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'Kinds of Kindness' star Jesse Plemons opens up about losing weight and that 'Civil War' cameo

Matt Brennan, Los Angeles Times on

Published in Entertainment News

CANNES, France — Jesse Plemons is deliriously tired.

Draped across a sofa at Cannes' ritzy Carlton Hotel with his legs outstretched, backlit by the late-afternoon Mediterranean sun, the actor apologizes for losing his train of thought on occasion, or tripping over the odd sentence.

I cannot blame him. It has been a long five years.

Of course, Plemons, 36, is likely just hitting the film-festival wall. He's fresh off the world premiere of his new film "Kinds of Kindness," the social rigors of the Croisette party circuit, a press conference and an hourslong junket.

But he'd have to be at least a little worn out going in from his meteoric rise: Since I last interviewed him for The Times in 2019 — for a piece headlined, in retrospect erroneously, "Being one of TV's best character actors suits Jesse Plemons just fine" — he's worked with acclaimed filmmakers Jane Campion, Martin Scorsese, Alex Garland and Yorgos Lanthimos, earned his first Oscar nomination and third Emmy nod and, a week after our conversation, walked away with Cannes' best actor prize. Not that he planned it that way.

"It's just a survival technique," Plemons, who broke through as a teenager in NBC's high school football saga "Friday Night Lights," says of his reluctance to plot out career moves. "I've been doing it for so long that it almost doesn't benefit to look too far ahead. And that's kind of worked for me so far ... I'm constantly just looking at this next thing and following my gut [about] what is interesting and exciting to me."

With "Kinds of Kindness," Lanthimos' follow-up to last year's Oscar-winning "Poor Things," that excitement came in the form of productive anxiety for Plemons, who at times found himself unmoored by the Greek filmmaker's "unusual" approach. Consider his rehearsals, which to hear Plemons' description are more like a destabilizing boot camp for actors than a run-through of the script.

"You're mainly playing these games," Plemons recalls, "doing these theater exercises that he's picked up, developed, made up over the years, and my takeaway that first or second day was, 'Is the whole point of this just to make me feel completely lost? Is that why we're doing this? Because it's working.'" He disputes the characterization that Lanthimos is intentionally obtuse or withholding. "You reach a point of 'F— it!' and it becomes so much fun and so liberating and so exhilarating and you start to realize, 'This is going to be a completely different way of working.' You're still doing the same thing, but the rules don't necessarily apply in the way they usually do."

That freedom may explain why Lanthimos, reuniting here with "Dogtooth" and "The Lobster" co-writer Efthimis Filippou, has been able to assemble a recurring company of players, including Emma Stone, Willem Dafoe, Margaret Qualley and now Plemons. (The actor has already signed on for Lanthimos' next feature, the thriller "Bugonia," a remake of the Korean film "Save the Green Planet.")

"Kinds of Kindness," in theaters June 21, casts the above performers, along with Hong Chau, Mamoudou Athie, Joe Alwyn and Hunter Schafer, in three separate stories, closer in tone to the misanthropic chill of "The Killing of a Sacred Deer" than the more buoyantly absurdist, if still offbeat, "Poor Things" or "The Favourite." As a man who pays the price for standing up to his boss, another struggling to cope with his wife's return from a near-death experience and a third eager to curry favor with the leaders of a cult, Plemons emerges alongside Stone as the film's co-lead. Although "Yorgos kept insisting it was a comedy," as Plemons deadpans to me at one point, the subject matter roiling underneath the stories' anodyne log lines — forced sterilization, cannibalism, sexual assault — unsettled him as much as it will the viewer.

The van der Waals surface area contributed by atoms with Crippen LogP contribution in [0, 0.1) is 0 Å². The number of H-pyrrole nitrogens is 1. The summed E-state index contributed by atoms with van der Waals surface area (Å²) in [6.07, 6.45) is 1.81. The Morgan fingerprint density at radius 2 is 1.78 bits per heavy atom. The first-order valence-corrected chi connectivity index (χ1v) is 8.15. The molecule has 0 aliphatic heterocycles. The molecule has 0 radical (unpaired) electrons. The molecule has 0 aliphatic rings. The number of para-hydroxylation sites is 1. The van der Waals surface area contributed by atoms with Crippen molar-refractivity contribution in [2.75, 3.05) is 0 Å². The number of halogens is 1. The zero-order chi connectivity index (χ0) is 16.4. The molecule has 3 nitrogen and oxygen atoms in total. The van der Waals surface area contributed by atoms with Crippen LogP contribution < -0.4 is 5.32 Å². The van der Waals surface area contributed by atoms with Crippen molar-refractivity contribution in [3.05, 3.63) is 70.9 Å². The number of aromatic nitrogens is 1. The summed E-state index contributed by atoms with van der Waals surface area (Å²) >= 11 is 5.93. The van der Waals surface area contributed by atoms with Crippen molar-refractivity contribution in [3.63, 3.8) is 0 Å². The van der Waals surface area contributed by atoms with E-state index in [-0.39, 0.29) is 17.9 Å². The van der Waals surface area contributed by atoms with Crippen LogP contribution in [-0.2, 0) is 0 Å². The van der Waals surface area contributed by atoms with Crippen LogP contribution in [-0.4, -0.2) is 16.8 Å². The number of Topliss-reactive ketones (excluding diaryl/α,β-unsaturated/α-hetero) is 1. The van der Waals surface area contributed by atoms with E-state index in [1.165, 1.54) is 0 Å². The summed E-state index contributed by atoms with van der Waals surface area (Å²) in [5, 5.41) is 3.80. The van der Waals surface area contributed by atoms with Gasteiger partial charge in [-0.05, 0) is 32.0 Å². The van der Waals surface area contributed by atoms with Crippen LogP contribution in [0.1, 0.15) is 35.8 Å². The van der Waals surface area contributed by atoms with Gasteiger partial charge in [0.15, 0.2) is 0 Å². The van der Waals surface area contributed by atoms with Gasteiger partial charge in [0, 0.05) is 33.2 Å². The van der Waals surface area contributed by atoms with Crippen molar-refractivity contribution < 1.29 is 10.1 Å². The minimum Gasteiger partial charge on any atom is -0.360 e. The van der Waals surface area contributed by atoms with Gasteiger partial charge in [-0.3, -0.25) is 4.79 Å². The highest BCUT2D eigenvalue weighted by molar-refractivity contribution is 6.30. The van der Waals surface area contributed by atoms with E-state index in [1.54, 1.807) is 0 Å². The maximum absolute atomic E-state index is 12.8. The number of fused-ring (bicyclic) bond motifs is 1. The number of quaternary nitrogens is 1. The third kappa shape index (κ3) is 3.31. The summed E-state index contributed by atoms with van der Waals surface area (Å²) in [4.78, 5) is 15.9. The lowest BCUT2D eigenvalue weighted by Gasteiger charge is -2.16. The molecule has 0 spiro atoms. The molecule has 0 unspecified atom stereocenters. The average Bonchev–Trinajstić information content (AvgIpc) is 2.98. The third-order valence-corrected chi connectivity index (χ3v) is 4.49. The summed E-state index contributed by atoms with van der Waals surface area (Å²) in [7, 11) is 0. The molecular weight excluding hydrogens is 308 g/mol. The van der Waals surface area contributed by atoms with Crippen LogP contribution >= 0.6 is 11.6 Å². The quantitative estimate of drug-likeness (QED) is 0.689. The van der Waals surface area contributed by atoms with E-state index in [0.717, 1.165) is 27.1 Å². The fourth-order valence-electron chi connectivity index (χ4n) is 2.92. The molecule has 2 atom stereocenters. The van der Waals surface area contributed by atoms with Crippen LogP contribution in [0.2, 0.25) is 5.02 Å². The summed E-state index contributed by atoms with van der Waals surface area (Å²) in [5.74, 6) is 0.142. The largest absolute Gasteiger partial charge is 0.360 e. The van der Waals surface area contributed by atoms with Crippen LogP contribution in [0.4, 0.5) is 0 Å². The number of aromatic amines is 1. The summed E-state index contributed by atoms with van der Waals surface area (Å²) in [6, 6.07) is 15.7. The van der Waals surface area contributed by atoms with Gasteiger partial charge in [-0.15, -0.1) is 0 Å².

"The second one got under my skin pretty intensely and just left me feeling a little sick," he says of the chapter titled "R.M.F. Is Flying," which inverts the trope of the doting wife praying for her husband's survival and then takes it to twisted extremes. "Not just because of the body horror but — again, what I think is so amazing about [Lanthimos'] work is it has the ability to really evoke very intense feelings and emotions that are hard to even sort through and articulate in your head. That was kind of the way I felt after reading the script, this sick to my stomach feeling. Not that I wasn't incredibly excited, but that one there was something really kind of insidious about that effect."

One unexpected through line among Plemons' characters in the film is an attention to their physical appearance that at first concerned the actor, who lost weight before being approached for "Kinds of Kindness" and worried Lanthimos wanted "the bigger me." In the first segment, "The Death of R.M.F.," Plemons' corporate functionary submits to a strict regimen established by his controlling employer (Dafoe), who quips, "Skinny men are the most ridiculous thing there is"; in the third, "R.M.F. Eats a Sandwich," he's clad in a suit so baggy it seems designed to draw attention to the actor's thinness. The transformation ended up working for the project, Plemons says, but he is already resigned to the speculation about how he achieved it.